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Balancing pairs of interfering elements

  • Carfì, David
  • Gambarelli, Gianfranco
  • Uristani, Angelo

Many decisions in different fields of application have to take into account the joined effects of two elements that can interfere with each other. For example, in Industrial Economics the demand of an asset can be influenced by the supply of another asset, with synergic or antagonistic effects. The same happens in Public Economics, where two differing economic policies can create mutual interference. Analogously in Medicine and Life Sciences with drugs whose combined administration can produce extra damages or synergies. Other examples occur in Agriculture, Zootechnics and so on. When it is necessary to intervene in such elements, there is sometimes a primary interest for one effect rather than another. For example, if the importance of the effect of an element is ten times greater than the importance of the effect of another, then it is convenient to take this importance into consideration in deciding to what extent it should be employed. With this in mind, the model proposed here allows the optimal quantities of two elements that interfere with each other to be calculated, taking into account the minimum quantities to be allocated. Algorithms for determining solutions for continuous effects' functions are given, together with software specifically for the case of bilinear functions. It concludes with the presentation of applications particularly to economical problems.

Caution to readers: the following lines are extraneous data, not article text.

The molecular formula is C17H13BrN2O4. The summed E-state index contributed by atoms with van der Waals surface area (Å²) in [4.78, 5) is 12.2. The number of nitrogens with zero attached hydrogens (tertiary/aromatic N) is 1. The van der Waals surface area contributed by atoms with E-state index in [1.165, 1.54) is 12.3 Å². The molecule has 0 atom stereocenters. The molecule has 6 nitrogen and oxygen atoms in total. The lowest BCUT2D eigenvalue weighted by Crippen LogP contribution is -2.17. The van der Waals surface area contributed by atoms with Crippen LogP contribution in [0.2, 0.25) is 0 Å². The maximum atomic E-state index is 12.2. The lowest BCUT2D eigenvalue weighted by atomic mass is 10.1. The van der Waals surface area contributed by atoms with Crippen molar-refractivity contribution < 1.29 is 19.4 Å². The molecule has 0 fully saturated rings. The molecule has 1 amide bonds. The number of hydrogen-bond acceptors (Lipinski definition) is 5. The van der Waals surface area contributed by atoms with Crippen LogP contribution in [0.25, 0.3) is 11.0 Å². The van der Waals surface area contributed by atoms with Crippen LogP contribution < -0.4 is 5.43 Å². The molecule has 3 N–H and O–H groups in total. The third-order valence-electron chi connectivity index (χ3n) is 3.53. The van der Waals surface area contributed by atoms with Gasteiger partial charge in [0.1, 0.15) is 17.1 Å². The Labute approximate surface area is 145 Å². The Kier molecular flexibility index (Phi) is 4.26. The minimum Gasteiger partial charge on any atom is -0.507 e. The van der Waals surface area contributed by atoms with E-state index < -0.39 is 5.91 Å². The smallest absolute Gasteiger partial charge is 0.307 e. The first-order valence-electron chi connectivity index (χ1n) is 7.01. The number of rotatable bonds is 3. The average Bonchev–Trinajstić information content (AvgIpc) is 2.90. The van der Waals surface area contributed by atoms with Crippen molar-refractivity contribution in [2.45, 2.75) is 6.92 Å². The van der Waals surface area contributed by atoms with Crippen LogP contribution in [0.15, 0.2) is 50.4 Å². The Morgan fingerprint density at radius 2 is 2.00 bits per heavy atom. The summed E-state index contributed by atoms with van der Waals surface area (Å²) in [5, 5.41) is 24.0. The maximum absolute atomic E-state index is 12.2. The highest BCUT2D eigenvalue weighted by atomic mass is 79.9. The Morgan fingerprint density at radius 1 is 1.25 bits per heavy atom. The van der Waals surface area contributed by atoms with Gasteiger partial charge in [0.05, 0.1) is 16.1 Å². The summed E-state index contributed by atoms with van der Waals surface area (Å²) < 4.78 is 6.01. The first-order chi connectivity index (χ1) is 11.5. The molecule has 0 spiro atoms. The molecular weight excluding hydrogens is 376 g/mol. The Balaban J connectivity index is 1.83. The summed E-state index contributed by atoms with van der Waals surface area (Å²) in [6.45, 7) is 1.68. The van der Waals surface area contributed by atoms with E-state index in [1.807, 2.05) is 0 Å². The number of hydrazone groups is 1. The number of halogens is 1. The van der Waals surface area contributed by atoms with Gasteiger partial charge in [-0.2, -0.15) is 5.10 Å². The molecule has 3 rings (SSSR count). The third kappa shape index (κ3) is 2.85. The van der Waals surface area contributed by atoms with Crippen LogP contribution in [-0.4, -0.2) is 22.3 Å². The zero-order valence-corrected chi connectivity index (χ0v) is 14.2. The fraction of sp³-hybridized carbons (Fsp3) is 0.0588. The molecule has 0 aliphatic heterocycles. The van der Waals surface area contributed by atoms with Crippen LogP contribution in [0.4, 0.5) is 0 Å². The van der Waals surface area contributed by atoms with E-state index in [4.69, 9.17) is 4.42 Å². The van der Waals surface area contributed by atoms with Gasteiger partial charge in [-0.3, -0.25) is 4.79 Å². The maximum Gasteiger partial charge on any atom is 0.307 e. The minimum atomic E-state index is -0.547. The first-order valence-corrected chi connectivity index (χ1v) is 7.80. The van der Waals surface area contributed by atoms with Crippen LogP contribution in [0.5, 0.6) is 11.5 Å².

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Paper provided by University Library of Munich, Germany in its series MPRA Paper with number 35335.

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Date of creation: 2011
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Handle: RePEc:pra:mprapa:35335
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  1. Maria Rosa Battaggion & Daniela Grieco, 2007. "R&D Competition with Radical and Incremental Innovation," Working Papers (-2012) 0701, University of Bergamo, Department of Economics.
  2. Gianfranco Gambarelli, 2007. "Transforming Games From Characteristic Into Normal Form," International Game Theory Review (IGTR), World Scientific Publishing Co. Pte. Ltd., vol. 9(01), pages 87-104.
  3. Ron Kemp & Edwin Nijssen & Patrick Vermeulen & Bas Hillebrand, 2004. "Understanding the Role of Willingness to Cannibalize in New Service Development," Scales Research Reports H200308, EIM Business and Policy Research.
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